Bisphosphonate drugs for osteoporosis may offer protection from breast cancer
Women who took a commonly used class of osteoporosis drugs called bisphosphonates had significantly fewer invasive breast cancers than women not using the bone-strengthening pills, according to a new analysis of data from the Women's Health Initiative (WHI). The analysis from a segment of the more than 150,000 generally healthy post-menopausal women in the WHI study found that those taking Merck & Co's Fosamax, or other bisphosphonates, had 32 % fewer cases of invasive breast cancer than women who did not use the osteoporosis medicines, researchers found. The study was headed by Dr. Rowan Chlebowski, chief oncologist from the Los Angeles Biomedical Research Institute. The latest findings from this observational study were presented at the San Antonio Breast Cancer Symposium on Thursday.
The impetus for looking at the connection between bisphosphonates and breast cancer came from data from a clinical trial in which breast cancer patients who were given Novartis' bisphosphonate Zometa intravenously every six months had fewer contralateral breast cancers, Chlebowski explained. "It appeared to make bone less hospitable to breast cancer," Chlebowski said. Contralateral breast cancer is typically a second new case of cancer in the other breast, rather than the spread of the originally detected breast cancer.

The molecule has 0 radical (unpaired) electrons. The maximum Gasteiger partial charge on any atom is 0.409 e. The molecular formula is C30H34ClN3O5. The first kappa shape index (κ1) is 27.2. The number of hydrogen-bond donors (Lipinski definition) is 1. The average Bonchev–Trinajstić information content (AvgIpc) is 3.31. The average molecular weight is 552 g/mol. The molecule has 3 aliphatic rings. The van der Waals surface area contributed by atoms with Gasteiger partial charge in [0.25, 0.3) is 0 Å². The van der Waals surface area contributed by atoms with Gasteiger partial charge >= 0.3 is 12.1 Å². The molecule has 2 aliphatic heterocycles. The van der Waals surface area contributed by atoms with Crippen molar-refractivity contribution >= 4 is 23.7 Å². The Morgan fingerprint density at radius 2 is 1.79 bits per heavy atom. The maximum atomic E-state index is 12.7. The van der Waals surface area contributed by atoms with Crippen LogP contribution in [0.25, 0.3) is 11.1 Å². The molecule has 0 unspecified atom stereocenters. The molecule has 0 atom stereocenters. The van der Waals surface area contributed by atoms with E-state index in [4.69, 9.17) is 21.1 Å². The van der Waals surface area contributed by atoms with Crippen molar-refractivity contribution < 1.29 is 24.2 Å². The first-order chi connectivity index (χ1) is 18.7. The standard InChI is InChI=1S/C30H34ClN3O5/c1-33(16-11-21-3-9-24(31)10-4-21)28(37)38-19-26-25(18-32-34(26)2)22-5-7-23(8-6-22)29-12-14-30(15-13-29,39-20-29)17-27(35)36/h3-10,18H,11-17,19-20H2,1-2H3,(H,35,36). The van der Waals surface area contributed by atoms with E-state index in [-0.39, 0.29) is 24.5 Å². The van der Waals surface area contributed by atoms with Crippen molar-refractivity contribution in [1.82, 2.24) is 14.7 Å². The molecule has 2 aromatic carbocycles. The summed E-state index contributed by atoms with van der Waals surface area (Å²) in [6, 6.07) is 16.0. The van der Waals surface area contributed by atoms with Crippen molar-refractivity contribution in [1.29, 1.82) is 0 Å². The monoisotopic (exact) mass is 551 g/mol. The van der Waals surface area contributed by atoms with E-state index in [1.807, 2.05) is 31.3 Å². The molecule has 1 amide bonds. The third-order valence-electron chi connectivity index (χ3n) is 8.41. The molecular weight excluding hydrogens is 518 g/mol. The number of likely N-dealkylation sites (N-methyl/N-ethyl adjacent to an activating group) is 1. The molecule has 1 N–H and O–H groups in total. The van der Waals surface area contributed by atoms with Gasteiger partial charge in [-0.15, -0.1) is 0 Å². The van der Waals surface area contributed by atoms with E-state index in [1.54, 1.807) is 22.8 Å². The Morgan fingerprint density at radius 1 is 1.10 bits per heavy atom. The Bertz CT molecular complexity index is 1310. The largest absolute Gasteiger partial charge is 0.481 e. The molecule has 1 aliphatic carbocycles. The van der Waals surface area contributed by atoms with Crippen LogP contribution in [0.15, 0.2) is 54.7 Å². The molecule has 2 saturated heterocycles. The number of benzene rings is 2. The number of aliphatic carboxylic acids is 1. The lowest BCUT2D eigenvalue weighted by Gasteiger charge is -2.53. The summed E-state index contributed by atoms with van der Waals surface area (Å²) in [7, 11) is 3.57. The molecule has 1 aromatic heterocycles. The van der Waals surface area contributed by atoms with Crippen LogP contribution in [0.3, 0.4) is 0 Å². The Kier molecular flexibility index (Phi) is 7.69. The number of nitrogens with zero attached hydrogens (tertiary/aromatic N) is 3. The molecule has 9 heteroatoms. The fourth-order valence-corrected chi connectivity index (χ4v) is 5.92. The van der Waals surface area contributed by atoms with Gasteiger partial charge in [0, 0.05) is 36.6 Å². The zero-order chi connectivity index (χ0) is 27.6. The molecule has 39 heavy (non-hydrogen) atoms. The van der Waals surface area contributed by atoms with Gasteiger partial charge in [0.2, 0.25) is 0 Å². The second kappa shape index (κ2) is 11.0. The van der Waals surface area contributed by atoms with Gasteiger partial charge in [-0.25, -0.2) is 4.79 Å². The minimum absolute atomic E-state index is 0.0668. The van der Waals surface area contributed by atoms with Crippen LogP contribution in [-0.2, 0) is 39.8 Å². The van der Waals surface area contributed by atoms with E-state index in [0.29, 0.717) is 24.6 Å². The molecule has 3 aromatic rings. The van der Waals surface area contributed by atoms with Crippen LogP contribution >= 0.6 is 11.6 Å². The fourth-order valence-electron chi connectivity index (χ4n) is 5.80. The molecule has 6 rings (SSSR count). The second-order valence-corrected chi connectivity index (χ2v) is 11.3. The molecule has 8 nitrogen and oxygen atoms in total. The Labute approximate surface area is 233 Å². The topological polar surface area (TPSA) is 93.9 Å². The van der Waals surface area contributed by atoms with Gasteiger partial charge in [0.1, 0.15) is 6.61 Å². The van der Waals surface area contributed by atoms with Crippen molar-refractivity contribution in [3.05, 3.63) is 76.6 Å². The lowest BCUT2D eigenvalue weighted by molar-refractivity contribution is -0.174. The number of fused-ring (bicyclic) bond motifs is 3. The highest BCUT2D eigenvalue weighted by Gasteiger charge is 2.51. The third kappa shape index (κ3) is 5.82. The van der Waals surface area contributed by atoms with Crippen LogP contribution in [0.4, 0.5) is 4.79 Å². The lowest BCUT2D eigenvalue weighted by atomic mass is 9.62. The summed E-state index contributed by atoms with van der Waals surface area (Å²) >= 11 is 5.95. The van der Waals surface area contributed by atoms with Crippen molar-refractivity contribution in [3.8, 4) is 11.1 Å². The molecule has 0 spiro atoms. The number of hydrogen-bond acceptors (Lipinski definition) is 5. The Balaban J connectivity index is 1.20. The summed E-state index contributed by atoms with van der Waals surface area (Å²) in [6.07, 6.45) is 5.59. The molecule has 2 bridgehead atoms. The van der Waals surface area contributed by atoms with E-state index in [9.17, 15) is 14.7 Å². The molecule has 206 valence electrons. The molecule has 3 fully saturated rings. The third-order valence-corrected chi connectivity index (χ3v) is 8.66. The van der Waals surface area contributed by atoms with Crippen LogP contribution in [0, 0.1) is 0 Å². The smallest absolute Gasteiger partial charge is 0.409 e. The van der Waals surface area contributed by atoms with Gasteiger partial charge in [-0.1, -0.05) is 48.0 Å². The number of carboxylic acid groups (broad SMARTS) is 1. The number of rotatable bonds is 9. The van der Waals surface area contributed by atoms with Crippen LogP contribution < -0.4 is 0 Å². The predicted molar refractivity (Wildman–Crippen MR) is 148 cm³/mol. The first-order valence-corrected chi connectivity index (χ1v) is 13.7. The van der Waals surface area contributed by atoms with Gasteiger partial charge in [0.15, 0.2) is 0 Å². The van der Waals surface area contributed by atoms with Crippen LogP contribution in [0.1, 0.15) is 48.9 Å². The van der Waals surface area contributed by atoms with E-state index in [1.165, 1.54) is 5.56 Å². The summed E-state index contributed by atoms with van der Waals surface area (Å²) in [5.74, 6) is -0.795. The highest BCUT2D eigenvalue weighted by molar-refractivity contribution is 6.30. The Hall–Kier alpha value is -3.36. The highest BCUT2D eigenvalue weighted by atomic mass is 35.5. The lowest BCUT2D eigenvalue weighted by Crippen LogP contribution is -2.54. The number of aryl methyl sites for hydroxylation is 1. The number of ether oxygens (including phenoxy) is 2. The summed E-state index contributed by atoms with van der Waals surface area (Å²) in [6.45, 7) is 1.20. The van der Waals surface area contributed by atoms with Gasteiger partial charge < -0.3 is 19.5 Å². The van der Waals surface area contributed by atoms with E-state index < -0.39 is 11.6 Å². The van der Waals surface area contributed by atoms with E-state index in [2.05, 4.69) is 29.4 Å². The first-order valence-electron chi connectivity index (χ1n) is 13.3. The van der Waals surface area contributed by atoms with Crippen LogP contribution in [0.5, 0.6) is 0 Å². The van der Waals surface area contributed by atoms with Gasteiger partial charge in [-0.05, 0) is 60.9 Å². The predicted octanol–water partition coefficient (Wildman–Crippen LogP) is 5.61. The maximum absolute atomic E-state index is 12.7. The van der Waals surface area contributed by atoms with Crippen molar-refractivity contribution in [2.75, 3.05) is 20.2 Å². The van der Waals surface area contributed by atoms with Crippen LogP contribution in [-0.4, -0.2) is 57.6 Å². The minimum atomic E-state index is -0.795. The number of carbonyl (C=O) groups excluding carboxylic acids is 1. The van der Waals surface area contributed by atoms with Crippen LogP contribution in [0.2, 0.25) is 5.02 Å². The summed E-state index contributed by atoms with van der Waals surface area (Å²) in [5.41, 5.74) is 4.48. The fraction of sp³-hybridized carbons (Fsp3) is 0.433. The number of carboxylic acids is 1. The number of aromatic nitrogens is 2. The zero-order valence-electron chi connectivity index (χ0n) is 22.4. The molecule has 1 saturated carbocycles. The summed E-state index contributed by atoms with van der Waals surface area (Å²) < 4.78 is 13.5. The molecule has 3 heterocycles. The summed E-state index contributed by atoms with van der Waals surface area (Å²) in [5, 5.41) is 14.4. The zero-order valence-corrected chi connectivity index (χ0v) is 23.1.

Studying 2,816 participants who were using bisphosphonates when they entered the WHI program, researchers found that only 64 women developed breast cancer. That translates into 32 % fewer breast cancers in women using bisphosphonates compared with women who did not use them, researchers said.
"Bisphosphonates reduce angiogenesis (flow of blood and nutrients to the tumor) and stimulate immune cells responsible for tumor cell surveillance as potential mediators," Chlebowski said. "This association needs to be studied further." Researchers cautioned that this was an observational study that does not necessarily carry the same scientific weight as a blinded clinical trial. However, they said, several ongoing breast cancer trials evaluating oral and intravenous bisphosphonates will be available in the near future to provide randomized clinical trial evidence regarding their influence on new contralateral breast cancer risk.